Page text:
EP2388043B1 (en) 2010-05-19 2016-03-23 Sorin CRM SAS Method for searching and selecting an RF telemetry channel to establish a link with an active medical device
US8225252B2 (en) * 2010-06-25 2012-07-17 Intel Corporation Systems, methods, apparatus and computer readable mediums for use in association with systems having interference
WO2012069082A1 (en) * 2010-11-24 2012-05-31 St. Jude Medical Ab Implantable medical device adapted for radio frequency telemetry with frecuency hopping
WO2012087819A3 (en) 2010-12-20 2013-01-17 Abiomed, Inc. Transcutaneous energy transfer system with vibration inducing warning circuitry
EP2654878A2 (en) 2010-12-20 2013-10-30 Abiomed, Inc. Transcutaneous energy transfer system with multiple secondary coils
JP2014502528A (en) 2010-12-20 2014-02-03 アビオメド インコーポレイティドAbiomed, Inc. Method and apparatus for accurately track the available charge in transcutaneous energy transmission system
EP2697890A4 (en) * 2011-04-14 2015-10-21 Abiomed Inc Transcutaneous energy transfer coil with integrated radio frequency antenna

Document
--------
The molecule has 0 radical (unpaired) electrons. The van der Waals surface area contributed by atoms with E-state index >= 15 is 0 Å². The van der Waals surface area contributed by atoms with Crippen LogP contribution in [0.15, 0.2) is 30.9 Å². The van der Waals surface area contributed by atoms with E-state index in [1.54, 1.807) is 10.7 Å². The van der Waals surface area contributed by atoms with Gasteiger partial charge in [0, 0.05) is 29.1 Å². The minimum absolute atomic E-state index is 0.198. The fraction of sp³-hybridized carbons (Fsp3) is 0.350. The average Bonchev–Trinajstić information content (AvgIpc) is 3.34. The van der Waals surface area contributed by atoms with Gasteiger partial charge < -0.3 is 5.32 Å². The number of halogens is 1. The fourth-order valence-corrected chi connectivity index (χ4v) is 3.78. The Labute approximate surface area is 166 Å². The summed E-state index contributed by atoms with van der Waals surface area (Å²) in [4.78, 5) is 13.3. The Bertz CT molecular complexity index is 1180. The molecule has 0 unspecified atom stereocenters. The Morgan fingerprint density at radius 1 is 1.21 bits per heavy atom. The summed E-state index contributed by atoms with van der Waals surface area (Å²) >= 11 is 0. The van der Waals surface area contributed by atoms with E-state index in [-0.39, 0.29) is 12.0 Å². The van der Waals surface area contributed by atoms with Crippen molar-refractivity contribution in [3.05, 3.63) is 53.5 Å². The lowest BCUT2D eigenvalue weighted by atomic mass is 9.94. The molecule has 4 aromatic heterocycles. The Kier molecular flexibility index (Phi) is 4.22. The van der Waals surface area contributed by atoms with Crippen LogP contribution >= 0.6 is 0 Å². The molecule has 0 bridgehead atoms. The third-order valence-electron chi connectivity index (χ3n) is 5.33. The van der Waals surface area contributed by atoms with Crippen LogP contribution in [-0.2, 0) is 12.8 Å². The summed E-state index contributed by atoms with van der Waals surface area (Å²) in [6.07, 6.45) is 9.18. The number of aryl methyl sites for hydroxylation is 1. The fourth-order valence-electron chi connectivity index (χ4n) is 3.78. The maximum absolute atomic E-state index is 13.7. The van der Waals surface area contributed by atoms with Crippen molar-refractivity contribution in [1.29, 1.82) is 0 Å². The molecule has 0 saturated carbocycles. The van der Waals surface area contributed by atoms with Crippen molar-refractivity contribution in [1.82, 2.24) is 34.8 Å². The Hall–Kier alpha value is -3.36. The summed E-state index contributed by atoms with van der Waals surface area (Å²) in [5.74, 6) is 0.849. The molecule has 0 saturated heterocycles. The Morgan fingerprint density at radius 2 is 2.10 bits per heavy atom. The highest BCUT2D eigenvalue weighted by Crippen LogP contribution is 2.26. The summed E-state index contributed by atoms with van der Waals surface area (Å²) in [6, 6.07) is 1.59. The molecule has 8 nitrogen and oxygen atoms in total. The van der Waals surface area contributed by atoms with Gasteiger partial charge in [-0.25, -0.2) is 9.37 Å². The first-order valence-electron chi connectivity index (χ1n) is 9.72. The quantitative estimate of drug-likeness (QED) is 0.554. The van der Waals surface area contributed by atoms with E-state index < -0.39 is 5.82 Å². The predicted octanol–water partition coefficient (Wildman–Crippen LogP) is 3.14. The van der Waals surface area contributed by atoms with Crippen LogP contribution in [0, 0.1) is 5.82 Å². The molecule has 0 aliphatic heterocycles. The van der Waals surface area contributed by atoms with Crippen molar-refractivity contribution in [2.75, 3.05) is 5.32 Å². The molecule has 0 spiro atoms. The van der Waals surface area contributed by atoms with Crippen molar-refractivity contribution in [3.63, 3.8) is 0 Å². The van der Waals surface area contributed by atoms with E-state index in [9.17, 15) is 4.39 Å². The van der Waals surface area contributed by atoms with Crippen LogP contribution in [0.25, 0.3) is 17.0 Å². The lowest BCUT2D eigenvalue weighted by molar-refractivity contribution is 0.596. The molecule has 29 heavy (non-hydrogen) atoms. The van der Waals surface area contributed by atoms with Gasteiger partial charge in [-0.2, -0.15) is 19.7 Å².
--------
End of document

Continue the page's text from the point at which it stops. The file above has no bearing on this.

US9002468B2 (en) 2011-12-16 2015-04-07 Abiomed, Inc. Automatic power regulation for transcutaneous energy transfer charging system
US20140169162A1 (en) * 2012-12-17 2014-06-19 St. Jude Medical Ab Method and system to manage real-time and non-real-time data transmission over a shared link with an imd
US20140270288A1 (en) * 2013-03-15 2014-09-18 Starkey Laboratories, Inc. Method and apparatus to display interference for a wireless hearing assistance device programmer
US9584927B2 (en) 2013-03-15 2017-02-28 Starkey Laboratories, Inc. Wireless environment interference diagnostic hearing assistance device system
WO2015106015A1 (en) 2014-01-10 2015-07-16 Cardiac Pacemakers, Inc. Systems and methods for detecting cardiac arrhythmias
WO2016033197A3 (en) 2014-08-28 2016-04-21 Cardiac Pacemakers, Inc. Medical device with triggered blanking period
US9675811B2 (en) 2014-08-28 2017-06-13 Cardiac Pacemakers, Inc. Display of temporally aligned heart information from separate implantable medical devices on an extracorporeal display
EP3253450A1 (en) 2015-02-06 2017-12-13 Cardiac Pacemakers Inc Systems and methods for treating cardiac arrhythmias